Trump Discusses Supreme Court Vacancy, Chief of Staff

Sen. Susan Collins speaks to reporters after the weekly Senate policy luncheon on Capitol Hill on April 24

Sen. Susan Collins speaks to reporters after the weekly Senate policy luncheon on Capitol Hill on April 24

Trump said he not will push the candidates to say whether they would overturn the 1973 Roe v. Wade decision, which established a woman's right to abortion.

He said one or two court prospects would likely come to his club in Bedminster, in New Jersey "just for an interview" over the weekend, and that he anticipated interviewing "six or seven" candidates altogether.

"If we put another two or perhaps three justices on, that's really what's going to be, that's what will happen", Trump said at the final presidential debate in October 2016.

Trump says he thinks that is "inappropriate to discuss".

"It's a great group of intellectual talent".

Trump's first Supreme Court pick, made after Senate Republicans blocked President Barack Obama's pick to fill a Supreme Court vacancy, was Neil Gorsuch, who has been a reliable conservative vote.

Democrats argued the move would follow the precedent taken by Senate Republicans in 2016, when McConnell refused to consider a Supreme Court nominee until after the presidential election. Flake told The Arizona Republic he would make a determination on voting for Trump's nominee after reviewing the pick.

West Virginia Senator Joe Manchin says it would be tough to support someone who would revamp the landmark decision.

Justice Anthony Kennedy, who is retiring at the end of July, was considered the swing vote on the court to uphold abortion rights.

A person familiar with the process said White House officials are focused primarily on five federal appeals court judges - Brett Kavanaugh, Amy Coney Barrett, Thomas Hardiman, Raymond Kethledge and Amul Thapar - all Republican appointees with conservative track records.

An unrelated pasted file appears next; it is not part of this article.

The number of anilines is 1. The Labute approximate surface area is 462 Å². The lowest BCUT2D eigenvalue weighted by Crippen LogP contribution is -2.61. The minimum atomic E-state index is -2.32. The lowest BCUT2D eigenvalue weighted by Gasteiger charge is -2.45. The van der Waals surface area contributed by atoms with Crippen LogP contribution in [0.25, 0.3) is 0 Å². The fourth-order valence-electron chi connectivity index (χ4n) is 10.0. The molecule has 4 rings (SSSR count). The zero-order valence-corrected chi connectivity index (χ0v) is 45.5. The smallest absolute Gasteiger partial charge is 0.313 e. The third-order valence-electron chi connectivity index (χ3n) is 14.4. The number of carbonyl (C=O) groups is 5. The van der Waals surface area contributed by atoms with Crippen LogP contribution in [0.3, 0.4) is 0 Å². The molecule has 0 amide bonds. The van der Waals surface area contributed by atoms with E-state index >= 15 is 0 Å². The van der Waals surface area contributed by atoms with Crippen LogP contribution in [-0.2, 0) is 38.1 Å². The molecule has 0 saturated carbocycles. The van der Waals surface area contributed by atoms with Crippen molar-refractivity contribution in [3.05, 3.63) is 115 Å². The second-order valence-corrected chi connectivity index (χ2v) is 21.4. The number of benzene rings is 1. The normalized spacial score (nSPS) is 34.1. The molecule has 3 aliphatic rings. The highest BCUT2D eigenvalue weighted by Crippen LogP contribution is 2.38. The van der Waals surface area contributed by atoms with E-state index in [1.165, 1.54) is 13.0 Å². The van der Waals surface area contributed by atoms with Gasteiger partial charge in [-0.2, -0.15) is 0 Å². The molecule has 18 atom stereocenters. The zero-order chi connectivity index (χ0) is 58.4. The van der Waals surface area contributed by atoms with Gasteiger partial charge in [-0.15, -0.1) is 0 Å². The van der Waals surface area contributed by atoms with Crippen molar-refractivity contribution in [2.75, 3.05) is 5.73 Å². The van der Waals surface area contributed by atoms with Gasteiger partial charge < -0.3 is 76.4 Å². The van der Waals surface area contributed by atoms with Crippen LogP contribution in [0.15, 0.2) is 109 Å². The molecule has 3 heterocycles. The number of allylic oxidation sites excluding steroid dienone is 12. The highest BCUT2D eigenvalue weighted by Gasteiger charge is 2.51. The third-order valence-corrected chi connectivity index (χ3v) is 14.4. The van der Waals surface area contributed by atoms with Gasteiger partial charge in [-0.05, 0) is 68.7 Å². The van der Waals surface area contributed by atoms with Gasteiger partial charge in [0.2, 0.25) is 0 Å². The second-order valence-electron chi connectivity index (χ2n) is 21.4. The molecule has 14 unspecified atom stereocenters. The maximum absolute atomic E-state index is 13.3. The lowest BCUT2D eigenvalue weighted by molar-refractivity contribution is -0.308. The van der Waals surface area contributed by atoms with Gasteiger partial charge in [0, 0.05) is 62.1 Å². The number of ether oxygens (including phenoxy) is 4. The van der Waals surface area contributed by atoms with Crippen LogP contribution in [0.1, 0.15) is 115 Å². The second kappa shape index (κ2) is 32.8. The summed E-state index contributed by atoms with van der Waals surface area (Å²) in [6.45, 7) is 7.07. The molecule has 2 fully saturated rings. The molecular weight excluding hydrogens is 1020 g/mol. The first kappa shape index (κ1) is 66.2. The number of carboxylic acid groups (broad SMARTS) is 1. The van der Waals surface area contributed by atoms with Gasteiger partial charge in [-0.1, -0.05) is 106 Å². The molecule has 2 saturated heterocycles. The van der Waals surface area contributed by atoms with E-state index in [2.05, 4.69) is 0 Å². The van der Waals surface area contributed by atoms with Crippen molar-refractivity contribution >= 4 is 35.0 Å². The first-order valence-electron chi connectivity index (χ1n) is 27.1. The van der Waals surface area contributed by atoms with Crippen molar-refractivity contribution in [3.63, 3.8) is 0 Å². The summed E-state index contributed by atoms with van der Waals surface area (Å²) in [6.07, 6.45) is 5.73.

A Republican involved in Senate races said Democrats will have to choose between a base that wants a big fight against Trump's nominee and moderate voters in their states. The Judiciary Committee does not have any Democrats who look as if they may jump ship and vote with Republicans on Trump's nominee. "I think that's one thing (that) energizes conservatives more than anything else, is the Supreme Court". Recent history suggests that, as with the brief government shutdown over the Deferred Action for Childhood Arrivals program earlier this year, Senate Democrats might not have the stomach for that brand of politics.

U.S. President Donald Trump waves as he walks on the South Lawn of the White House upon his return from Mount Pleasant, Wisconsin, to Washington, U.S., June 28, 2018.

Trump's statement that two women are included in his shortlist for the position may be meant to neutralize any plans by Democrats to stage an all-out war in the Senate.

"On the left, that's what they're concerned about", Perino said.

When asked whether USA sanctions on Russian Federation might be lifted, he said: "We'll see what Russian Federation does".

On Thursday, Trump brought Murkowski and five other senators to the White House to discuss the vacancy.

Both sides are gearing up for a confirmation battle in the Senate after Trump names his nominee.

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